Top of the Morning: Sectarian Violence in South Sudan; Syria Not Quite Stalled at the Security Council

Top stories from DAWNS Digest

Several Hundred Killed in Flare Up of Sectarian Violence in South Sudan

The fledgling government of South Sudan is launching a campaign this week to disarm tribal militias in Jonglei state, which has been a flashpoint of ethnic violence in recent months. Unfortunately, it seems that one tribal militia wanted to exact some revenge on their rivals before the government came to take away their guns. “Members of Jonglei state’s Murle tribe attacked people from the Lou Nuer group in an area near the Ethiopian border over the weekend, South Sudan’s military spokesman Philip Aguer said. Citing reports from local officials, he said that up to 300 people may have been killed in the raids…The attack was apparently in response to Lou Nuer raids on Murle settlements in December last year, including on the town of Pibor, which killed hundreds of people. Two United Nations officials confirmed that the raids against the Lou Nuer camps had taken place, but said they could not yet confirm specific numbers of casualties. (Reuters

Kinda, Sorta Diplomatic Breakthrough on Syria?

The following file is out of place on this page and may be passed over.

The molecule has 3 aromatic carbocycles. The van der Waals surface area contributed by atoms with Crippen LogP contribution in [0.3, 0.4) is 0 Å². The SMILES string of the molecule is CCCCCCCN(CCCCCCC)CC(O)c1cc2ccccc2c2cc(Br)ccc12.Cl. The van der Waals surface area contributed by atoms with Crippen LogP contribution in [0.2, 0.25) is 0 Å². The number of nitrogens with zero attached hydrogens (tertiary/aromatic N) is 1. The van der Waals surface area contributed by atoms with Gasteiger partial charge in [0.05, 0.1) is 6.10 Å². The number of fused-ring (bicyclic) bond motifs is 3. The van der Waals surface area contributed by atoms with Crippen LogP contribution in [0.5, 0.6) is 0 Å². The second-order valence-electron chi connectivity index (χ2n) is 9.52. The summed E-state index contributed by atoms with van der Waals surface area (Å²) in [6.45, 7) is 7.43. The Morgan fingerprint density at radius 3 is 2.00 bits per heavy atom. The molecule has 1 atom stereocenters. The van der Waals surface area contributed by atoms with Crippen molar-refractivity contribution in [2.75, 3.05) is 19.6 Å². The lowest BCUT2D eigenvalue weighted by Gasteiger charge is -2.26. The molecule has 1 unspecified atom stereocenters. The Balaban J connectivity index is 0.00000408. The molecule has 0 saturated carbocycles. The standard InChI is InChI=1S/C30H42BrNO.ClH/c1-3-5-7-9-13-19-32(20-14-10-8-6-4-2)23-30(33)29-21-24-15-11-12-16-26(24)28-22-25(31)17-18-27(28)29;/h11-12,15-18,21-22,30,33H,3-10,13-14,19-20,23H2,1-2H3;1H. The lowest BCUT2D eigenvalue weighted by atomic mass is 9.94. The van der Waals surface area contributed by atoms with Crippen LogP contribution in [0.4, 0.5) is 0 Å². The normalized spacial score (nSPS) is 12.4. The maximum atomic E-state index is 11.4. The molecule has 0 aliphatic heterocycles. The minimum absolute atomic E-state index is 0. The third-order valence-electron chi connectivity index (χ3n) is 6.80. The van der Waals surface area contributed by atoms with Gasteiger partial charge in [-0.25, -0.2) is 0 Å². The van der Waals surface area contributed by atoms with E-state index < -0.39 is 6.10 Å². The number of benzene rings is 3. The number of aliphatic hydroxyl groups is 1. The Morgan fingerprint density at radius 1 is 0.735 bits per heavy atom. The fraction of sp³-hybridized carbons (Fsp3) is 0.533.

The headlines from a Security Council meeting on the middle east, which was attended by the likes of Hillary Clinton and Russian Foreign minister Sergei Lavrov, tended to focus on some barbs traded between Russia and the west over Syria. As has been the case since the outbreak of the conflict, Russia holds mosy of the diplomatic cards. So, it was interesting to see some momentum toward a “5 point plan” hammered out between Russia and the Arab League this weekend. “Lavrov flew to New York from Cairo, where he had a tense meeting with Arab League foreign ministers. They have endorsed a plan for Assad to hand power to his vice president, but the Russians are adamantly opposed to any resolution endorsing regime change.In the end, the Arab League and Lavrov agreed on a plan that the Russia foreign minister said could lead to an early solution of the Syrian crisis: an immediate cease-fire, a clause preventing foreign intervention, assurances about humanitarian aid, an impartial monitoring mechanism and an endorsement of the mission by former U.N. chief Kofi Annan, the new U.N.-Arab League special envoy to Syria…Lavrov described Annan’s mission as launching political dialogue between the government and all opposition groups but never mentioned the previous Arab League plan calling for a political transition. Clinton and her French and British allies said that plan and last month’s General Assembly resolution backing the plan are the basis of the Lavrov-Arab League agreement.” (AP